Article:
Tuesday, July 4, 2017

Composite Messier 20 and 21

Composite Messier 20 and 21:

Discover the cosmos! Each day a different image or photograph of our fascinating universe is featured, along with a brief explanation written by a professional astronomer.

2017 June 28


See Explanation. Clicking on the picture will download the highest resolution version available.


Composite Messier 20 and 21

Image Credit & Copyright: Martin Pugh


Explanation: The beautiful Trifid Nebula, also known as Messier 20, lies about 5,000 light-years away, a colorful study in cosmic contrasts. It shares this nearly 1 degree wide field with open star cluster Messier 21 (top left). Trisected by dust lanes the Trifid itself is about 40 light-years across and a mere 300,000 years old. That makes it one of the youngest star forming regions in our sky, with newborn and embryonic stars embedded in its natal dust and gas clouds. Estimates of the distance to open star cluster M21 are similar to M20's, but though they share this gorgeous telescopic skyscape there is no apparent connection between the two. M21's stars are much older, about 8 million years old. M20 and M21 are easy to find with even a small telescope in the nebula rich constellation Sagittarius. In fact, this well-composed scene is a composite from two different telescopes. Using narrowband data it blends a high resolution image of M20 with a wider field image extending to M21.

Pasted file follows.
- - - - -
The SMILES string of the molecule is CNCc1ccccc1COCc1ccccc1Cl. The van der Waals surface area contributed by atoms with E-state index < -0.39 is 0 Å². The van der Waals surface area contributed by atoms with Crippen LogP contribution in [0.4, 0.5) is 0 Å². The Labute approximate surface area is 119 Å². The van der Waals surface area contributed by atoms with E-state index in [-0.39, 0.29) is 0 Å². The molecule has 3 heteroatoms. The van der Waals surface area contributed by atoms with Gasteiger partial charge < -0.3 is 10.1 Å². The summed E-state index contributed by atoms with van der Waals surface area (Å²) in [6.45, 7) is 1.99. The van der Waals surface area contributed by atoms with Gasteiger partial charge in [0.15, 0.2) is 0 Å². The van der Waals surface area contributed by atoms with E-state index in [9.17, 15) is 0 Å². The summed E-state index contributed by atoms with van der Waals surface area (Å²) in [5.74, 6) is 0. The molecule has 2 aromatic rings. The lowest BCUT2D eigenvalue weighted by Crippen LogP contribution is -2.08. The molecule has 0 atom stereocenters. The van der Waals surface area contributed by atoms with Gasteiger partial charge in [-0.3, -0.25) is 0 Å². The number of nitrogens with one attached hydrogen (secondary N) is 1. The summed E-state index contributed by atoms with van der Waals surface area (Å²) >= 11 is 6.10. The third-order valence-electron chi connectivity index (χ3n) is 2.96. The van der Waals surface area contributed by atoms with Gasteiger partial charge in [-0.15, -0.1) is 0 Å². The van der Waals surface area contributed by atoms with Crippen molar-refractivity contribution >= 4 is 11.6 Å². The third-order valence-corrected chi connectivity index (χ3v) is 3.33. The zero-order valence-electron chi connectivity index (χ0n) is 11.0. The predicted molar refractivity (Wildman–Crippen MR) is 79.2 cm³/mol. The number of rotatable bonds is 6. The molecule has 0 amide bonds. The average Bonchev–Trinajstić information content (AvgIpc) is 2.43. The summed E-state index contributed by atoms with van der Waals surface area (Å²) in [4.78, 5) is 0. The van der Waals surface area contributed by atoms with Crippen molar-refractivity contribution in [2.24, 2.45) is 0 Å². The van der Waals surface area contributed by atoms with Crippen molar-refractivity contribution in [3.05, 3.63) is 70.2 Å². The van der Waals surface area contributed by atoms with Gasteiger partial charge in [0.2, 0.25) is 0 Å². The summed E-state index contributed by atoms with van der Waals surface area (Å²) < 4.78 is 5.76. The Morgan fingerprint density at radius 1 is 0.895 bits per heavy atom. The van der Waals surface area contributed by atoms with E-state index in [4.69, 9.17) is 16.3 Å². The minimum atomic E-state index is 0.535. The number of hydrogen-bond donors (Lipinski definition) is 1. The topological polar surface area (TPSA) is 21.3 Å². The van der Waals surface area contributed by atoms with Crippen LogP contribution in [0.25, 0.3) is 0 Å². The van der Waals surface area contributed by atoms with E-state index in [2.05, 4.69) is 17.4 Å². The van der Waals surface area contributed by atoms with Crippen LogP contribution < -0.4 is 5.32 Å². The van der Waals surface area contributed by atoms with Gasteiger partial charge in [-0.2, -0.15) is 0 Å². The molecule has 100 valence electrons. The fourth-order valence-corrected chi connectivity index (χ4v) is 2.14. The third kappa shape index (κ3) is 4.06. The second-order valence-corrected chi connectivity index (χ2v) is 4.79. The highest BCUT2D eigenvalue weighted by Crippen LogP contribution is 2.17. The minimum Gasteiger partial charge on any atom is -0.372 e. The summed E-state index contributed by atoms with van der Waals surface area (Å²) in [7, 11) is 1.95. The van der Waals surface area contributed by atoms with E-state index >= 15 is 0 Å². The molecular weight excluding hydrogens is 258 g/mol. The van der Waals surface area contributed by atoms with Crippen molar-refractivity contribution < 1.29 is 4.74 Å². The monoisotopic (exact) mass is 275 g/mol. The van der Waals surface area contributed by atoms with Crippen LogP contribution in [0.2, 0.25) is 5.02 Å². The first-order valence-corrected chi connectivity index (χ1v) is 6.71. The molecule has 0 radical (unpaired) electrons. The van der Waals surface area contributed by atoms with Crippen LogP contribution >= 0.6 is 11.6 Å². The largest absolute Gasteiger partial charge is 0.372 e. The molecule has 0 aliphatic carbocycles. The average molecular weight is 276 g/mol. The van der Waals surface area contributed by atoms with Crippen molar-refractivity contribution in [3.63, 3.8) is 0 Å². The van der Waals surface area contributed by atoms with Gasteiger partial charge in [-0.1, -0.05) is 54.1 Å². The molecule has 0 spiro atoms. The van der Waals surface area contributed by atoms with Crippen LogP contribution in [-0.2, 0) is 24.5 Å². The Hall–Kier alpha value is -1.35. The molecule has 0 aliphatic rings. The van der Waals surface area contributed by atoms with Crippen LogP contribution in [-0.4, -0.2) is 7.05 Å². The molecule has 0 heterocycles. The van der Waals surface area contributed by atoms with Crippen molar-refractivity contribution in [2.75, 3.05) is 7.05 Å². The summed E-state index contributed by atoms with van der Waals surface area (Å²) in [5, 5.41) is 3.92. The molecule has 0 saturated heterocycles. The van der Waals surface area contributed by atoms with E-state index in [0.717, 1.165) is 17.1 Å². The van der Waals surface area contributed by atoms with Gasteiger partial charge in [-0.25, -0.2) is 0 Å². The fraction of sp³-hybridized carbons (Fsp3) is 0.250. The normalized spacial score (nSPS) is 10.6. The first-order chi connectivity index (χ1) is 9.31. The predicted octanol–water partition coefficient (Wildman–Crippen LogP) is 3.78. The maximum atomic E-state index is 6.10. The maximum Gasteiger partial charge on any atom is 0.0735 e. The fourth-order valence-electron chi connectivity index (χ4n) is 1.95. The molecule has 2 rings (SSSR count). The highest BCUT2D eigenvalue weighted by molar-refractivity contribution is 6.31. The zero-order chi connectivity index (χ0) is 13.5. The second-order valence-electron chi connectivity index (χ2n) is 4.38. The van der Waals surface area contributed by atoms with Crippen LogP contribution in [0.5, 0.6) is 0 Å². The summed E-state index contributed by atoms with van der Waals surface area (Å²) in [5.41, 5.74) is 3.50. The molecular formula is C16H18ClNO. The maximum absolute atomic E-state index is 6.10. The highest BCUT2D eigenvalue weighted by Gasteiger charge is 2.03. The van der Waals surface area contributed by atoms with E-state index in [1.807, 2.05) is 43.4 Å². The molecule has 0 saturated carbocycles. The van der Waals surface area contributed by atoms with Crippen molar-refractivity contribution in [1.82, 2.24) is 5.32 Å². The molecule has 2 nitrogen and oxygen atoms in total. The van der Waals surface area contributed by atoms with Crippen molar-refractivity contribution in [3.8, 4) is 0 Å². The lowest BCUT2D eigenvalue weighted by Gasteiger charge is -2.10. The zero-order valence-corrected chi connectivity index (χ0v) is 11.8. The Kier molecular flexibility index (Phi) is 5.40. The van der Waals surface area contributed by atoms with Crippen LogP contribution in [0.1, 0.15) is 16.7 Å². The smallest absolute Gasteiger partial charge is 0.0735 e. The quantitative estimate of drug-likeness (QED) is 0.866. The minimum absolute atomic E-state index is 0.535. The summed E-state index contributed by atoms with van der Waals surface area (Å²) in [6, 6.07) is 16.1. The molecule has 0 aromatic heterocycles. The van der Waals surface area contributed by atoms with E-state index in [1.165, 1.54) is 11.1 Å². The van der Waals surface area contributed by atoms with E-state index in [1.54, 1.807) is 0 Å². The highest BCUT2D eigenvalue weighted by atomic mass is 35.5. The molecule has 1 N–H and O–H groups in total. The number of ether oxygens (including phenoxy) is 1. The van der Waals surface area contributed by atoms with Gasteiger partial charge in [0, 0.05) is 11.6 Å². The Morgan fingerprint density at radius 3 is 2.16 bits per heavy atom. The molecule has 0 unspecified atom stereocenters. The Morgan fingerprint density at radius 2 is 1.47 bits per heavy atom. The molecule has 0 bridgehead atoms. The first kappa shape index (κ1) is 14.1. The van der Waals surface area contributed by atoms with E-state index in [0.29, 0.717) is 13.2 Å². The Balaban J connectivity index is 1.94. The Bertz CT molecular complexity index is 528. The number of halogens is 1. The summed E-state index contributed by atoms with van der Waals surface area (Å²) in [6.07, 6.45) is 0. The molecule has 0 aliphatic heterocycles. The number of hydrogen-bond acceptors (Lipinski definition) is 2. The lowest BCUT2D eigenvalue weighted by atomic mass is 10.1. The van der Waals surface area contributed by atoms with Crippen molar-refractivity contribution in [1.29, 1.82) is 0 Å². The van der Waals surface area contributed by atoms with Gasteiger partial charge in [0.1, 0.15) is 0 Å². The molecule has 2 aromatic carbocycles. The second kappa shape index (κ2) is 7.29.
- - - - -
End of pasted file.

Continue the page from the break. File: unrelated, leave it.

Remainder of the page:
Tomorrow's picture: symbiotic stars



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